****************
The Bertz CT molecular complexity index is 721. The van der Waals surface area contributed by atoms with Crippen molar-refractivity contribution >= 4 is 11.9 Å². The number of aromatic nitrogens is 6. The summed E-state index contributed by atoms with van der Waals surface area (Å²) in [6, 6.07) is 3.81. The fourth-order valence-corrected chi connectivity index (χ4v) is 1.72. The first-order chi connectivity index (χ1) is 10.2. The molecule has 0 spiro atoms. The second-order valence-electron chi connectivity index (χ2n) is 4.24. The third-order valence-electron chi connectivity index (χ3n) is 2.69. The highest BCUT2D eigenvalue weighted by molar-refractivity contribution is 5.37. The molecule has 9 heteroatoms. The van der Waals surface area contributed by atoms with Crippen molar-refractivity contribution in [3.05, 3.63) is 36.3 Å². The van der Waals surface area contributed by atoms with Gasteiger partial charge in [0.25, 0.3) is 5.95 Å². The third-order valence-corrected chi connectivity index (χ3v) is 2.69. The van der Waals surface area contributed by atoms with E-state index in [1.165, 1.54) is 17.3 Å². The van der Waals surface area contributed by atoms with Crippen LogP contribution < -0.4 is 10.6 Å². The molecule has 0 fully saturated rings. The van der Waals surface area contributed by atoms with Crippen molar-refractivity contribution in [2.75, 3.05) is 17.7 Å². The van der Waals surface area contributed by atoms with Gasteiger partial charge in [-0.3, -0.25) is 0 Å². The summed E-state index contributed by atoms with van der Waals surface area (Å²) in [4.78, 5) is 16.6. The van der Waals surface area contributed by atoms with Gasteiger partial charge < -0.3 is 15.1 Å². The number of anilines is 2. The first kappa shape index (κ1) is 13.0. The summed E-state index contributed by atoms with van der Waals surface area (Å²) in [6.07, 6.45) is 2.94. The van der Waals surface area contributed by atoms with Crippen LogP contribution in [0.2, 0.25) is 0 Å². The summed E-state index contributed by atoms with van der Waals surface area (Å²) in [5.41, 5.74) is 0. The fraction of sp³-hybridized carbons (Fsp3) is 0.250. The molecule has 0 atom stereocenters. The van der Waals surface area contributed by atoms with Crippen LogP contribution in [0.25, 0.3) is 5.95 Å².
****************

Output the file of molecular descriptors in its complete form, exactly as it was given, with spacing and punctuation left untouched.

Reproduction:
The Bertz CT molecular complexity index is 721. The van der Waals surface area contributed by atoms with Crippen molar-refractivity contribution >= 4 is 11.9 Å². The number of aromatic nitrogens is 6. The summed E-state index contributed by atoms with van der Waals surface area (Å²) in [6, 6.07) is 3.81. The fourth-order valence-corrected chi connectivity index (χ4v) is 1.72. The first-order chi connectivity index (χ1) is 10.2. The molecule has 0 spiro atoms. The second-order valence-electron chi connectivity index (χ2n) is 4.24. The third-order valence-electron chi connectivity index (χ3n) is 2.69. The highest BCUT2D eigenvalue weighted by molar-refractivity contribution is 5.37. The molecule has 9 heteroatoms. The van der Waals surface area contributed by atoms with Crippen molar-refractivity contribution in [3.05, 3.63) is 36.3 Å². The van der Waals surface area contributed by atoms with Gasteiger partial charge in [0.25, 0.3) is 5.95 Å². The third-order valence-corrected chi connectivity index (χ3v) is 2.69. The van der Waals surface area contributed by atoms with E-state index in [1.165, 1.54) is 17.3 Å². The van der Waals surface area contributed by atoms with Crippen LogP contribution < -0.4 is 10.6 Å². The molecule has 0 fully saturated rings. The van der Waals surface area contributed by atoms with Crippen molar-refractivity contribution in [2.75, 3.05) is 17.7 Å². The van der Waals surface area contributed by atoms with Gasteiger partial charge in [-0.3, -0.25) is 0 Å². The summed E-state index contributed by atoms with van der Waals surface area (Å²) in [4.78, 5) is 16.6. The van der Waals surface area contributed by atoms with Gasteiger partial charge < -0.3 is 15.1 Å². The number of anilines is 2. The first kappa shape index (κ1) is 13.0. The summed E-state index contributed by atoms with van der Waals surface area (Å²) in [6.07, 6.45) is 2.94. The van der Waals surface area contributed by atoms with Crippen LogP contribution in [0.2, 0.25) is 0 Å². The summed E-state index contributed by atoms with van der Waals surface area (Å²) in [5.41, 5.74) is 0. The fraction of sp³-hybridized carbons (Fsp3) is 0.250. The molecule has 0 atom stereocenters. The van der Waals surface area contributed by atoms with Crippen LogP contribution in [0.25, 0.3) is 5.95 Å².